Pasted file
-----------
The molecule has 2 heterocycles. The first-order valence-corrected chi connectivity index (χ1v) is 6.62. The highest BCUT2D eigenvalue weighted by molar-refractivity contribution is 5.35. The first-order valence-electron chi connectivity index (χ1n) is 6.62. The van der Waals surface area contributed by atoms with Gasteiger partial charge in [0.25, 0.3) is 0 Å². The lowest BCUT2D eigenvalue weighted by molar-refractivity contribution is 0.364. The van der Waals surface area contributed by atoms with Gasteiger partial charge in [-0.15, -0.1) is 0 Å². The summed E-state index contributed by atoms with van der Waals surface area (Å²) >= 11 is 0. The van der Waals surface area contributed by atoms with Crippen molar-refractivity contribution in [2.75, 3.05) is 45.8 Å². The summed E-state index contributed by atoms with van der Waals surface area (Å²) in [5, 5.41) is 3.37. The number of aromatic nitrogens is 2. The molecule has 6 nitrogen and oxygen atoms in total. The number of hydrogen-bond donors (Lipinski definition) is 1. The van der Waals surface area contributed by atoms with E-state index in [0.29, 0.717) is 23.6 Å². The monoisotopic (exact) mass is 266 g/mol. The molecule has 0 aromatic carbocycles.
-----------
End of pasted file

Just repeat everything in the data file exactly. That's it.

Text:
The molecule has 2 heterocycles. The first-order valence-corrected chi connectivity index (χ1v) is 6.62. The highest BCUT2D eigenvalue weighted by molar-refractivity contribution is 5.35. The first-order valence-electron chi connectivity index (χ1n) is 6.62. The van der Waals surface area contributed by atoms with Gasteiger partial charge in [0.25, 0.3) is 0 Å². The lowest BCUT2D eigenvalue weighted by molar-refractivity contribution is 0.364. The van der Waals surface area contributed by atoms with Gasteiger partial charge in [-0.15, -0.1) is 0 Å². The summed E-state index contributed by atoms with van der Waals surface area (Å²) >= 11 is 0. The van der Waals surface area contributed by atoms with Crippen molar-refractivity contribution in [2.75, 3.05) is 45.8 Å². The summed E-state index contributed by atoms with van der Waals surface area (Å²) in [5, 5.41) is 3.37. The number of aromatic nitrogens is 2. The molecule has 6 nitrogen and oxygen atoms in total. The number of hydrogen-bond donors (Lipinski definition) is 1. The van der Waals surface area contributed by atoms with E-state index in [0.29, 0.717) is 23.6 Å². The monoisotopic (exact) mass is 266 g/mol. The molecule has 0 aromatic carbocycles.